Skip to comments.Vanity: Keep your eyes on Deutsche Bank on Monday
Posted on 07/06/2019 6:16:20 AM PDT by srmanuel
Keep your eyes on Deutsche Bank on Monday.
The Banks has never fully recovered from the financial meltdown in 2008......they have been suffering huge losses in the investment banking division and have been accused multiple times for financial shenanigans.....several large hedge funds and other corporate clients have quietly been moving funds out of Deutsche Bank to other Banks, creating a slow but steady run on the bank...
The question is, will Deutsche Bank elect to stretch out the pain over time or use an axe to cut off all the dead weight at one time...
Potentially 15,000 to 20,000 US employees could be on the streets by Monday afternoon.....
Not saying anything crazy will happen on Monday but it's worth keeping your eye on the situation...
Didn’t Deutsche Bank roll over and release all of Trump’s loan information to Nadler the Hutt?
Yeah I can recite all the reasons to the contrary but I would rest better at night with Glass Steagall back in force.
The real estate and sovereign debt bubble in Europe was far bigger than the one in the US. European banks for the most part have simply not recognized their bad loans and taken write downs. They are hoping to muddle through and slowly slowly bleed out the losses over time. If they recognized their toxic loans, several of them would be bankrupt. and no, its far from just Italian banks. What they’re saying about Deutsche Bank doesn’t surprise me in the least.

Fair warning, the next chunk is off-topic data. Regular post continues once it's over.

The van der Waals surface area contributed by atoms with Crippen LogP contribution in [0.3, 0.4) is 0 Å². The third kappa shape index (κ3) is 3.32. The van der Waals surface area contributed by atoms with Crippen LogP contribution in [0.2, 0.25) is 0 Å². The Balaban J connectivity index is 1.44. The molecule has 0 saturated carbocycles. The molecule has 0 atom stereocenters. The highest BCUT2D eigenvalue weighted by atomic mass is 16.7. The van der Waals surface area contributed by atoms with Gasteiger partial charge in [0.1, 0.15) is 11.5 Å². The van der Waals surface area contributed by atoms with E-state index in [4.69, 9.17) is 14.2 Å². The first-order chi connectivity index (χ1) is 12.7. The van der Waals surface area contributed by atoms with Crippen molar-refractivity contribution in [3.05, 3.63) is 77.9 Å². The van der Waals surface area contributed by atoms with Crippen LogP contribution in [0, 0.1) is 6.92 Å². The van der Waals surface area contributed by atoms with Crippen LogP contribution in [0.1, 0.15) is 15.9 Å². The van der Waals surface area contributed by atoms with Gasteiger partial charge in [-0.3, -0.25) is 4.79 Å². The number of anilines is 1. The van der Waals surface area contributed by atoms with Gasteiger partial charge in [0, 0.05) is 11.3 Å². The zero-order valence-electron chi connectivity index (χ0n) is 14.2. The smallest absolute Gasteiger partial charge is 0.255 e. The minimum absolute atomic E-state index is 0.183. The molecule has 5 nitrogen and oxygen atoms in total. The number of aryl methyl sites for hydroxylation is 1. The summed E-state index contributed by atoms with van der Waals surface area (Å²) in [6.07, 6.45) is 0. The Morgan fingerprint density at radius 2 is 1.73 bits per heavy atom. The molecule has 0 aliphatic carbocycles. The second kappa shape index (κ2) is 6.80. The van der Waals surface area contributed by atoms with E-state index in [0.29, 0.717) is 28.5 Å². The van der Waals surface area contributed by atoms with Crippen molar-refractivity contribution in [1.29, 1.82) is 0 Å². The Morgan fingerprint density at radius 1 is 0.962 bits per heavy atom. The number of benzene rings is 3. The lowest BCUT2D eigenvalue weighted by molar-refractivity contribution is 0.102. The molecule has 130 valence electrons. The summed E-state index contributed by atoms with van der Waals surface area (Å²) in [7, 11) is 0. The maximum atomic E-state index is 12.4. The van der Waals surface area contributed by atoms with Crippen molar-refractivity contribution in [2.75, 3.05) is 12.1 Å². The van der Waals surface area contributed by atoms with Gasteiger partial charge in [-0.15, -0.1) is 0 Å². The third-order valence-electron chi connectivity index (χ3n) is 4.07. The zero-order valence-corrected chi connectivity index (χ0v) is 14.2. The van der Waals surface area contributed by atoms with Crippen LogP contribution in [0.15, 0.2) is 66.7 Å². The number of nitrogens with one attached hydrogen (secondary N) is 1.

“...but I would rest better at night with Glass Steagall back in force.”
Tell me about it. I don’t know how many times we need to keep learning the same damn lessons, which are:
1) A huge number of Americans (and others) will borrow money if it’s available to them, regardless of the consequences.
2) Virtually all bankers are HAPPY to lend them that money, as it means big-time commissions.
To put it another way, while I like ‘free markets’ and libertarian ideas (other than when it comes to protecting national security assets), I don’t think that ideal has any place in banking - not if a country wants to have a healthy economy.
Correct me if I’m wrong, but Glass-Stegall covers US Banks and Foreign Subsidiaries operating in the US....Deutsche Bank’s problems are from non-performing loans in Europe and other places, plus huge investment bank problems, most of which are not covered by Glass-Stegall.
But 15-20k US Employees could be out of work on Monday which will be a problem...
As someone else pointed out, the European Banks never recaptialized after 2008 and did not write down or write off their bad loans, hoping to muddle by.....in Deutsche Bank’s case this has caught up to them.
German police raided Deutsche Bank offices on Thursday, seeking evidence in a money laundering investigation into the practice of hiding money offshore to elude tax collectors and government regulators. "Police officers and tax inspectors entered Deutsche Bank's headquarters in Frankfurt early Thursday morning and seized documents," NPR's Esme Nicholson reports from Berlin. "Prosecutors are investigating two employees of the bank who allegedly assisted customers in setting up offshore firms to avoid anti-money laundering safeguards when transferring money to accounts at Deutsche Bank."
Nicholson adds, "According to investigators, in 2016 alone, more than 900 Deutsche Bank customers were served by a subsidiary registered in the British Virgin Islands." Those 900 customers did business totaling 311 million euros (about $350 million), the Frankfurt prosecutor's office said.